AMSTERDAM (Reuters) - Dutch digital mapping company TomTom (TOM2.AS) on Tuesday raised its full-year outlook as upbeat sales of software and services to carmakers in the second quarter helped offset the falling popularity of GPS devices.
Its shares, which had suffered from a report that customer Apple (AAPL.O) may be lessening its reliance on TomTom’s maps, rose 5 percent to 7.69 euros.
Chief Executive Harold Goddijn said robust demand from automaker customers, rather than new customer wins, were behind the outlook upgrade. He said he did not expect U.S. tariffs on China, where TomTom outsources the manufacture of its hardware, to impact earnings.
Navigation devices are “apparently on the list of products that incur a tariff when going to the U.S.,” Goddijn said.
However, the bulk of TomTom’s sales are outside the United States and Goddijn said he did not expect a “material effect”.
“It is a very low number and very low potential increase in our cost,” he said.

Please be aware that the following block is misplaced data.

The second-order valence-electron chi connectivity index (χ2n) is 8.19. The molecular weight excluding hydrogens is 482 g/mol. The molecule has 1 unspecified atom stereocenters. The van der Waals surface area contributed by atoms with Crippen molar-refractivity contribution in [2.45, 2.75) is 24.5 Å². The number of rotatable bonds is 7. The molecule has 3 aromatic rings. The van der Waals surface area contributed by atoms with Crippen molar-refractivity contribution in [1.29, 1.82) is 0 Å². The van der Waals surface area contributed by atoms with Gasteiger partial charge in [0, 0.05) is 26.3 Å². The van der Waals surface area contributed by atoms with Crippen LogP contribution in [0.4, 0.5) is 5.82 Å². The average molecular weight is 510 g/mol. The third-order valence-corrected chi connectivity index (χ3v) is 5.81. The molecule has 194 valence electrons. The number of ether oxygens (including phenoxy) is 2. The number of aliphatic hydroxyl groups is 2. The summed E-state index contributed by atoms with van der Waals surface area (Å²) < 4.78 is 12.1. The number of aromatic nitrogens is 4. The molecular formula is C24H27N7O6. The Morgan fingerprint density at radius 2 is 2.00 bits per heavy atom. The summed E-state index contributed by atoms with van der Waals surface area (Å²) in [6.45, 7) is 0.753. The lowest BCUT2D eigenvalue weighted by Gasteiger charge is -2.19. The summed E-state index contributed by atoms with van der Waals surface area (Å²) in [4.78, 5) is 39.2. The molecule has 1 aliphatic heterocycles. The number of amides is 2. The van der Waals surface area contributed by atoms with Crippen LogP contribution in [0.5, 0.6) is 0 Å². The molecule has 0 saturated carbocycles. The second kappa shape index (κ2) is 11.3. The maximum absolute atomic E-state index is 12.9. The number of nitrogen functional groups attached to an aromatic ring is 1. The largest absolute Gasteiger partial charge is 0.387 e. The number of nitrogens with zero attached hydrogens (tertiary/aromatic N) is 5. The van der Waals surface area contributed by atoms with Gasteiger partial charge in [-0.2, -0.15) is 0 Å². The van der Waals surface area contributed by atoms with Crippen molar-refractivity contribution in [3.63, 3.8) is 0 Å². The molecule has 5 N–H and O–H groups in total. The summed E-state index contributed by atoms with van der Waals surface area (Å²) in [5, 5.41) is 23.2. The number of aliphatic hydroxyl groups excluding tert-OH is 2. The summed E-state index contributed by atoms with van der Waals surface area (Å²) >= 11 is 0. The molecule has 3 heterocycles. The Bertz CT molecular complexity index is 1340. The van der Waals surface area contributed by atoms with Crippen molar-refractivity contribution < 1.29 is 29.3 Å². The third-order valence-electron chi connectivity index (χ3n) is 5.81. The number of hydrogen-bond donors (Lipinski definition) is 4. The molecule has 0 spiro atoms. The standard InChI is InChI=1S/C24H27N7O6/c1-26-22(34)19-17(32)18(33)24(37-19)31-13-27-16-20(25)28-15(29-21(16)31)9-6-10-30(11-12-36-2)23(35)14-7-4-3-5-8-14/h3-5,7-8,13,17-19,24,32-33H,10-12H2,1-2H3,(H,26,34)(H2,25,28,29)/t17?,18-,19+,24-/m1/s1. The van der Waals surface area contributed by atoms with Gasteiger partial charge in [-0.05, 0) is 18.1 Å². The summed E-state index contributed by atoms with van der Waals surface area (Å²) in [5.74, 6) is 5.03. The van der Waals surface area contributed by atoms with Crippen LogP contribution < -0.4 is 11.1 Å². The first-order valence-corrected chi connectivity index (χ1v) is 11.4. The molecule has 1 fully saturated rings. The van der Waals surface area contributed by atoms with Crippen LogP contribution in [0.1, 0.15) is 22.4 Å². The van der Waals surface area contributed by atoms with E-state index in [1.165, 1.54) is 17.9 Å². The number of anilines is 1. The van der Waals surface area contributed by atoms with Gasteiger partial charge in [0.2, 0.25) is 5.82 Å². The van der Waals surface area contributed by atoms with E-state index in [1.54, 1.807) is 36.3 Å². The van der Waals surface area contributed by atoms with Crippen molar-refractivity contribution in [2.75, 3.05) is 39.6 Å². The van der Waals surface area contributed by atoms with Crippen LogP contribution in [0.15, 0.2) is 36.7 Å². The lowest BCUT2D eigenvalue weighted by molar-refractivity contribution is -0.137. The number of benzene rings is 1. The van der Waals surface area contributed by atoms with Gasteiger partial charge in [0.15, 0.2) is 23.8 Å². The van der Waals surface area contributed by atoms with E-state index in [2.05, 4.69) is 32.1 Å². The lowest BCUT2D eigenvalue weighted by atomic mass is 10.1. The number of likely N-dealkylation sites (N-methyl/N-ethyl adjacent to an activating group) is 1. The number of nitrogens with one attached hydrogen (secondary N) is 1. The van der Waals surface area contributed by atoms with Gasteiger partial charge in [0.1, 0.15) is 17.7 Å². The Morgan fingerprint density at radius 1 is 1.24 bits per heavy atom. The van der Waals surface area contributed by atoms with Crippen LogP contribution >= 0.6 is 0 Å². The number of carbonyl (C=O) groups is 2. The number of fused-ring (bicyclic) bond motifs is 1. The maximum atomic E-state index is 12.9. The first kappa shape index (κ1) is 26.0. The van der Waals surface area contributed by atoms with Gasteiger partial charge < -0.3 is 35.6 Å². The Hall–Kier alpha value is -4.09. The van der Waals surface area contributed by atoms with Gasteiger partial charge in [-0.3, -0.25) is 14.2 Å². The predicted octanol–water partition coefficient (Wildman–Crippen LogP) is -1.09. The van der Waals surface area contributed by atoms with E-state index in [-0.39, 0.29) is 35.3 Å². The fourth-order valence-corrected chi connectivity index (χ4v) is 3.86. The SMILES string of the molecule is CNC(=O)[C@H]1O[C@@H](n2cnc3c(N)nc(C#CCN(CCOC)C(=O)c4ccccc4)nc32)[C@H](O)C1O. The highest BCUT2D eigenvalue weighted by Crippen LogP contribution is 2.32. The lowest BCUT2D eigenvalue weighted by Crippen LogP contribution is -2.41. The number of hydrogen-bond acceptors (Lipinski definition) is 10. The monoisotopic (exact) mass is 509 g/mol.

The company’s second-quarter earnings before interest, taxes, depreciation and amortization (EBITDA) rose 26 percent to 63 million euros ($74 million).
That beat a company-published poll of analysts who forecast a profit of 47 million euros.
ING analyst Marc Zwartsenburg, who says consensus estimates for the company remain too low, repeated his “Buy” recommendation.
“Cash is also piling up ... but no shareholder friendly measures yet announced,” he said.
He said the company may prefer to hold its war chest of 155 million euros in case it needs to invest in highly automated driving technology complementary to its digital maps, which compete with Google Maps and German carmaker-owned mapmaker HERE.
TomTom, listed in Amsterdam, raised its full-year sales forecast to 825 million euros from 800 million and its adjusted earnings per share outlook to 0.30 euros from 0.25 euros.
Group sales fell 9 percent to 231 million euros, dented by a 24 percent decline in its consumer division, which includes personal navigation devices (PND) and other hardware.
While the company’s consumer division has been shrinking for years, it still generated 35 million euros in EBITDA over the first half of 2018, the company said.
Reuters reported in March that TomTom had engaged Deutsche Bank (DBKGn.DE) to help seek a buyer for some or all of the company, which TomTom denied.
The company has “no plans” to sell the consumer division, Goddijn said on Tuesday.
“It’s a declining business, but it’s cash generative,” he said.
Reporting by Toby Sterling; editing by Sherry Jacob-Phillips and Jason Neely